Victoria had noticed that too. The mayor signed his name at the bottom of the certificate with a flourish. “No time for that now,” he said. “We—”

He broke off when at the sound of running feet in the hallway outside. Captain Erickson put a hand inside his jacket and pulled out a revolver. The person who burst into the dining room was a man in his late teens. He clutched a white envelope in his hand. He passed it over to Captain Erickson and bent over with his hands on his knees, trying to suck in air.

“A letter from President Todd,” he panted.

Rye McGrath stuck out a long arm and snatched the envelope. “Is he here already?” he demanded.

“No, sir. This came from a messenger riding a motorized bicycle. The president and his people are still more than an hour away.”

McGrath tore it open and read. Everyone in the room watched him with varying degrees of anxiety. After what seemed like a long time, the mayor looked around.

“President Todd would like to meet with me and members of the city council tomorrow morning at ten o’clock.” His mouth curled in a mirthless smile. “He apologizes for the short notice. He meant to send a letter before he left Kansas City, but he forgot.”

Another man in the uniform of the City Guard entered the dining room. It’s getting crowded in here, Victoria thought, moving a little closer to Marty to make room for the mayor to step past her.

“Lieutenant,” he said shortly. “Report.”

The lieutenant saluted smartly. “We cabled the train as you requested. It will arrive a little past five tomorrow morning. Dennis Black, the engineer, wants to know if he can continue on his eastern route.”

A small smile, which looked genuinely pleased, quirked McGrath’s lips. “No. Once it’s here, have the train get itself turned around and ready to head back west. I want it ready to leave Omaha by seven tomorrow morning.”

He turned to the man who had brought Todd’s message. “Don’t talk about this to anyone. Dean, arrange for the representatives and their parties notified quietly about the situation and inform them that the train will be leaving Omaha for the west at seven tomorrow morning. If they wish to be on it, they better get to the station on time. It won’t wait for them.”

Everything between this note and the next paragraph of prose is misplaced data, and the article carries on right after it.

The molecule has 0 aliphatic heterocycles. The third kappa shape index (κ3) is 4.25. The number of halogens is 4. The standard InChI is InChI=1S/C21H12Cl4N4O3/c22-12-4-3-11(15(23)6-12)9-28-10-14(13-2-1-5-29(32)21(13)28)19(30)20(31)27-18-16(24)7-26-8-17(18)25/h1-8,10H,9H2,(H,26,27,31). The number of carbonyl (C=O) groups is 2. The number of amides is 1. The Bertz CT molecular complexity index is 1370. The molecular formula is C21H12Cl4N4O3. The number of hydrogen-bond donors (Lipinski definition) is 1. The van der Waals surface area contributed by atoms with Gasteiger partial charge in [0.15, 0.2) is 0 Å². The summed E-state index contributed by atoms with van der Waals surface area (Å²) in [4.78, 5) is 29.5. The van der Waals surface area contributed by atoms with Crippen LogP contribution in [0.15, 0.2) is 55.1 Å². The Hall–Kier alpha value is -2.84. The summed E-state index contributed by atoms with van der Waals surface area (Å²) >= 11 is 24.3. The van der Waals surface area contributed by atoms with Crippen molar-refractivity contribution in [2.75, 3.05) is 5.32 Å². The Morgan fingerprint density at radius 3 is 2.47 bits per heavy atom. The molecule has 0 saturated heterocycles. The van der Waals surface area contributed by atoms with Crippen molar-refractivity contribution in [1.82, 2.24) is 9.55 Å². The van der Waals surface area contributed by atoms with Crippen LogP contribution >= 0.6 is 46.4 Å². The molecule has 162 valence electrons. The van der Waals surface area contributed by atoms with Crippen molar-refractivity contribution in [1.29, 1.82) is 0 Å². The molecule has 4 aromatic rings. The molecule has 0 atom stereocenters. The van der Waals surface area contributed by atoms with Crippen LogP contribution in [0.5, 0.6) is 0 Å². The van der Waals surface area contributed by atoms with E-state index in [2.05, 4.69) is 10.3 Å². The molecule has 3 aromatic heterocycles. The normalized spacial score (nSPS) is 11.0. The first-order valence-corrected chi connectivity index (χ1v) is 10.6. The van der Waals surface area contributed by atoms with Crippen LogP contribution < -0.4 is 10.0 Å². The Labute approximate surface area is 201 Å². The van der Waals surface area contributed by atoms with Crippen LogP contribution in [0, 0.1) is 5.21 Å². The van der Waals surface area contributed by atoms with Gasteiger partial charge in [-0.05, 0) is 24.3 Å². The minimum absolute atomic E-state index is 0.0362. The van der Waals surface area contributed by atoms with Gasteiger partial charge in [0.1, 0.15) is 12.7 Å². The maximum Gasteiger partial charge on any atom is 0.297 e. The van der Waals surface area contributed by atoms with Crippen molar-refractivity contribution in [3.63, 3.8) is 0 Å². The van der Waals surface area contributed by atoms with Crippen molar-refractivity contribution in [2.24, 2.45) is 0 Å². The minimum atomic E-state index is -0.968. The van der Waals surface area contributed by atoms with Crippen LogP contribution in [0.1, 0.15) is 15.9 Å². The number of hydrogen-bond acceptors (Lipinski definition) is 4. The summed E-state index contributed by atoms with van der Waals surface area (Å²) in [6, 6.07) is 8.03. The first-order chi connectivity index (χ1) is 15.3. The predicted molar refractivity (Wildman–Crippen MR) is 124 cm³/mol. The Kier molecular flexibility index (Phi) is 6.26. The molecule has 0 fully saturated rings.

Tears shimmered in Anna’s brown eyes. She blinked rapidly, but when her father turned to her they fell, rolling in fat drops down her cheeks. McGrath’s face softened slightly and his voice went gentle.

“Anna, you will need to get packed. The train will probably be very full, so only take what you need. I’m sure the Wolfes will provide you with anything you can’t bring with you.”

Renee gave the girl a bracing smile. “We will. Have you ever thought of becoming a pastry chef?”

Anna’s face contorted with tears even though she obviously tried to control herself. “Daddy,” she began.

Her mother put an arm around her. “You’re not leaving this second. Let’s go upstairs and get started packing.”

The room seemed slightly less congested after they left. The mayor watched his wife and daughter leave with a strained look on his face. The expression vanished immediately as he faced Marty.

“She’ll be at the train station well before seven. I’m putting her in your hands for the journey.”

“I promise to take good care of her. She will be delivered safely to the Plane Women’s House. You have my word of honor.”

The mayor nodded. “Okay, then. Will you notify the representatives at the Limit? Keep it quiet. I don’t want a panic in Omaha.”

“I will,” Marty said.

Hawk gave him a curled lip. “I will do that. You might have other plans for the evening.”

Marty looked down at her, eyes intense. “Oh, yes,” he purred. “I have plans.”